And when holidays lose their meanings, how can they still be considered religious? I’m an atheist. If I say “Bless you,” when someone sneezes does that make me a theist? For me, the meaning of those two words are gone. It is just a polite phrase to excuse a person for sneezing and wish them health. Likewise, a lot of holiday traditions are secular in nature and and for most people, are not to honor the gods. They have lost their true meaning. When I was a Christian, I was fully aware of the pagan roots of certain customs. But that’s all they were — roots. Just like a neopagan honoring Bastet today, roots is all they’ll ever be.

    For the most part, the old religions are dead, and we don’t know enough to resurrect most of them. I do respect reconstructionist movements for even trying, though.

    Truth is important though. There doesn’t need to be some epic battle between Christianity and today’s “Pagans” that pagans win (or that Christians win). Just let there be reality. Conflict is not something you need. It makes a great story, but life is not a story.

    April 16, 2012 at 6:54 pm

    • I don’t know where you got the stuff about neo-paganism from, because I did not mention the term once in my article.

      However, I do agree that paganism is a very broad term and can mean a lot of things. Most Hindus, Shintoist and etc. don’t see themselves as Pagans. Most people within an indigenous spiritual tradition don’t classify themselves in general. The reification of spiritual ideas into classifiable chunks is a Western Idea.

      However, for the sake of having a conversation about these topics, the term “paganism,” is a broad reference to religions that don’t fall within the (Chrisitan, Jewish, Muslim) dichotomy.

      But yes, when I talk about “paganism,” I’m talking about people who are attempting to continue the ancient, indigenous traditions of the land (not wiccans). Time is like a river, it changes and evolves. And so naturally, the religions of the land will evolve too. People will try to reconstruct the ancient faiths, but their attempts will never be perfect. Especially considering that much Pagan literature and artifacts were burned when the Christians took power. Also, many pagan peoples carried their traditions orally. So we will never know about these oral tales. The closest thing we can get is current day folk tales.

      I suppose the concept of “winning” is subjective and opinion based. In my opinion though, the fact that the ancient holidays and traditions of Pagan people have survived into modern-christian times is a triumph of sorts. On “Christmas” we don’t celebrate on the actual day of Jesus’s birth. We celebrate on Yule or the Roman Saturnalia Festival. In some ways the Pagans lost because their festival day was given another God’s Name. Yet in some ways they won because the date and traditions of the day remain even thousands of years later. (It was an ancient Germanic Tradition to bring trees inside the home on Yule).

      Human Culture is like a complex tapestry, woven over the span of time. Everything we do, everything we are is connected to something else. Culture doesn’t exist in a vacuum. We are a continuation of the genetic code and behavioral traditions of our ancestors. As long as we live and breathe that will never change.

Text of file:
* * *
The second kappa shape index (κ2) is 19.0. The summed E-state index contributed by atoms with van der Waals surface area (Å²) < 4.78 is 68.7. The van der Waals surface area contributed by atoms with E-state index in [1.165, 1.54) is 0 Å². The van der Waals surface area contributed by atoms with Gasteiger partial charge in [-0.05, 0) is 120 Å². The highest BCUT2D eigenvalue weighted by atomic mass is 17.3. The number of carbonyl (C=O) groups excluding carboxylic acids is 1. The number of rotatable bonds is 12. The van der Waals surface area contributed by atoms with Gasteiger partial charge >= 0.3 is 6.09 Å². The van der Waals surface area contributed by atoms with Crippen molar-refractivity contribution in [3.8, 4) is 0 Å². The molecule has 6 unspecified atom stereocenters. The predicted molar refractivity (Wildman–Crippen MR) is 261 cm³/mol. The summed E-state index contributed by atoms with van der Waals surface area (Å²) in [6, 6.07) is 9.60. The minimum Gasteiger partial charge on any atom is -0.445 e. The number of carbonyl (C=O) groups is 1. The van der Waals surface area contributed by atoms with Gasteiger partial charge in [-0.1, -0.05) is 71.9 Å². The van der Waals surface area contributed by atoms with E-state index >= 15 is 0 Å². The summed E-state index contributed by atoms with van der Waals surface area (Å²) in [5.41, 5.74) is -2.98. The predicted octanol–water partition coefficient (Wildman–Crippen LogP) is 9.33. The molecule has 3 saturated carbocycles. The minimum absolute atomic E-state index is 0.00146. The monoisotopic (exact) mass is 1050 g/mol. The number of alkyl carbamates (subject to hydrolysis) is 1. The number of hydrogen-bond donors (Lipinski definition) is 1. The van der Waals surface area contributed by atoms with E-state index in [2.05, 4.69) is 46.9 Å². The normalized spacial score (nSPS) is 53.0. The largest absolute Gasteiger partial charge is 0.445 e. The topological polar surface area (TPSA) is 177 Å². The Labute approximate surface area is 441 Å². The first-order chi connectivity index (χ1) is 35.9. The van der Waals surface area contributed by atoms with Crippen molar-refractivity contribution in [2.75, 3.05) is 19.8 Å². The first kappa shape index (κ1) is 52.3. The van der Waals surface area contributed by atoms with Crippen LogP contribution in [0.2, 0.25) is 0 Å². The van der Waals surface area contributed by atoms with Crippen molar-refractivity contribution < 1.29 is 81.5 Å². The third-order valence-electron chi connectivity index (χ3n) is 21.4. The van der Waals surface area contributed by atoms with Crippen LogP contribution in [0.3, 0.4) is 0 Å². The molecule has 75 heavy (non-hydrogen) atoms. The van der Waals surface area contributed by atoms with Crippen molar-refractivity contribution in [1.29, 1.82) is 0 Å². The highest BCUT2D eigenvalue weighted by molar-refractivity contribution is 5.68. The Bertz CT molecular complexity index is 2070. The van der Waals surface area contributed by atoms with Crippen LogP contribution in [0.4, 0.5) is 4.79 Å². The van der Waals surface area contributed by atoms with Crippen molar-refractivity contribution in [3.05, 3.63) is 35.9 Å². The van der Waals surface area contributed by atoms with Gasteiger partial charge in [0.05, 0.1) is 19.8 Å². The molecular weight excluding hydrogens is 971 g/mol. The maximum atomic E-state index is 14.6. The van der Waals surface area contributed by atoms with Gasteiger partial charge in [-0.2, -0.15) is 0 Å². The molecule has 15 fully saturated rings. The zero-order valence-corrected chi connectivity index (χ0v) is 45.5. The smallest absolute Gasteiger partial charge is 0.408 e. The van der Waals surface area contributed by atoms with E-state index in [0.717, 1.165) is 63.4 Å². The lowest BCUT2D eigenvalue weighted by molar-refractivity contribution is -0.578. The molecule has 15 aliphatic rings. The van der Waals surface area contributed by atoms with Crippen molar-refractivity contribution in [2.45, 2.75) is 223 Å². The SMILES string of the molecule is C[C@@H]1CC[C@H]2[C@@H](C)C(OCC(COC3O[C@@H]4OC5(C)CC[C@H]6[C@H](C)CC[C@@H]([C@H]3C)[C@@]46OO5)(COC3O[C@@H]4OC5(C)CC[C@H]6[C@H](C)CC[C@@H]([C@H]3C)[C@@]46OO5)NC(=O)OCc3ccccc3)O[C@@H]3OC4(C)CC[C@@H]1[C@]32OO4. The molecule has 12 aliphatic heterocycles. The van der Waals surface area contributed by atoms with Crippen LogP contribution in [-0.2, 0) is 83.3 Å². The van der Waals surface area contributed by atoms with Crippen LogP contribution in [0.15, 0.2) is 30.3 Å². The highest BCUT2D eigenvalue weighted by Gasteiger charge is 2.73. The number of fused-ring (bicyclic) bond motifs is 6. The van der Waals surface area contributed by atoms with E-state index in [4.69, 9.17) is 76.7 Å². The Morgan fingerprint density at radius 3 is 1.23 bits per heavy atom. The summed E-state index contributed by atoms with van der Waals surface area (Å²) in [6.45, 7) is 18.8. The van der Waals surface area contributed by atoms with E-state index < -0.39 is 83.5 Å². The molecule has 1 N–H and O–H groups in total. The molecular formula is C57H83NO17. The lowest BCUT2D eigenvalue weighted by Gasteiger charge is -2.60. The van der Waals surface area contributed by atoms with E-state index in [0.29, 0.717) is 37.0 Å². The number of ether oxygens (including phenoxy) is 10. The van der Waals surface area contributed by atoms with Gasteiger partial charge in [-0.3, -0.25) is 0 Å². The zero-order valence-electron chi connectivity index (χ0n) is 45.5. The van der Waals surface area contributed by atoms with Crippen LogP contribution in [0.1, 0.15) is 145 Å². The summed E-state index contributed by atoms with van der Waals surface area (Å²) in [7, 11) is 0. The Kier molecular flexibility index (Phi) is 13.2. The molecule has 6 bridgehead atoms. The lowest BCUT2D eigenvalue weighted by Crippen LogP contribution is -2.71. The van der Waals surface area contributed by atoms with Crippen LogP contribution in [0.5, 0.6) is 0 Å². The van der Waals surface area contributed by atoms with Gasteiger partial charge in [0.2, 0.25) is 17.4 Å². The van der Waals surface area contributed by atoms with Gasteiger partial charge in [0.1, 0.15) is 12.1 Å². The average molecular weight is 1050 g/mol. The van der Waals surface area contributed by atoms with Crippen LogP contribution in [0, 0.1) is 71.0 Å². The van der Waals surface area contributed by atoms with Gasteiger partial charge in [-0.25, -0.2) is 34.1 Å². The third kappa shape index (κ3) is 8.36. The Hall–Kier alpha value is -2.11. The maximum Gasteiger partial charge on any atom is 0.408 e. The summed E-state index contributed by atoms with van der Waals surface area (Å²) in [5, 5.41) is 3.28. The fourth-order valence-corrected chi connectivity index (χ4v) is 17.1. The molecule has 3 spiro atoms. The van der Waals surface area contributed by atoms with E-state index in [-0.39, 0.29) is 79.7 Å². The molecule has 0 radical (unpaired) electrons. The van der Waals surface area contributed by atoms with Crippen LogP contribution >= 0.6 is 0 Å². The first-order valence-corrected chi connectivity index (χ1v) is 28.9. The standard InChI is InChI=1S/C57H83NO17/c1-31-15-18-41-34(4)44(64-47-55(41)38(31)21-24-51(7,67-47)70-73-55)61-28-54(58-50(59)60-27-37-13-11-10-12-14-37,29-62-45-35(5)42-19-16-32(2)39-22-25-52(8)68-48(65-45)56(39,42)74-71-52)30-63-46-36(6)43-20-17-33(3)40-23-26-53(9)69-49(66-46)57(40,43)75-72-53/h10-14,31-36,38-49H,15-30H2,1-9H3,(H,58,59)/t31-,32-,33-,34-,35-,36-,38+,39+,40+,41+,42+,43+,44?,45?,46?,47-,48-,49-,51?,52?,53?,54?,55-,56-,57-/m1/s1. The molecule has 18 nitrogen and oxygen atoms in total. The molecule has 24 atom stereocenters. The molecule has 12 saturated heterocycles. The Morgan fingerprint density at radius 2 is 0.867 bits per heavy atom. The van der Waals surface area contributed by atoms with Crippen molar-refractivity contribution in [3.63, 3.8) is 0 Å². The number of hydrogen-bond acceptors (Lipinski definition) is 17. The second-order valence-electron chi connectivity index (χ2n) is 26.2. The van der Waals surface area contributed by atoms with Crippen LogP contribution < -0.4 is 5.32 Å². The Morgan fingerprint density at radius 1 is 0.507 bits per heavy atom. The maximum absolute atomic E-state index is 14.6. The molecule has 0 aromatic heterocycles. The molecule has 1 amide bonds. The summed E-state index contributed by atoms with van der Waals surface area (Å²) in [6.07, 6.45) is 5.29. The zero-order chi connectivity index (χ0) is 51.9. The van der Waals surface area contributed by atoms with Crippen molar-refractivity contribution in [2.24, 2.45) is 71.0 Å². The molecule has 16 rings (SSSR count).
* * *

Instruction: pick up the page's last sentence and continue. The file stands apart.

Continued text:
April 17, 2012 at 4:17 pm

  3. S. Strauch

    Let’s not forget that most Christians are nominal Christians – many even mix other practices, such as voodoo with Christianity. And in actual fact, Christianity spread by accepting the pagan rituals and festivals of others. Most of today’s Christian rituals and customs are pagan in origin, including Xmas (Santa, Xmas trees, Yule Logs), Easter (Easter Bunny, Easter Eggs). In fact, Christianity did not defeat the Roman Empire, it BECAME the (Western) Roman Empire. The Eastern Roman Empire was defeated by the Muslims.

    December 11, 2012 at 8:40 am

  4. S. Strauch

    On Reading your article in full, I see that you have covered a lot of my points. Apologies.

    December 11, 2012 at 8:45 am

    • It’s all good, thanks for replying. Sometimes I wonder if Christianity was responsible for the Roman Empire falling apart. It’s hard to make a direct claim about this because the Roman Empire was already stretched way too thin and falling into corruption when Christianity came along. Yet about 80 years after conversion the whole thing fell apart. I guess an interesting topic to approach for another time.

      December 11, 2012 at 10:18 am

  5. themodernpict

    Christianity is just a Judaic, monotheistic, and nihilistic strand of dogma that does not belong. It is a foreign religion and a complete bastardization.
    Come check out Ôðalism.
    Hope you come and check it out!

    April 7, 2013 at 9:43 pm

  6. Michelle

    Seems like Christianity stole Pagan ideas, holidays, damn near everything and tweaked a few things, called it Christianity and then decided that Pagans are evil.

    August 23, 2013 at 1:54 pm

  7. Yup! Pretty much!

    August 23, 2013 at 6:49 pm

  8. anders

    Some symbolism from the past still echoing……

    November 25, 2014 at 6:20 pm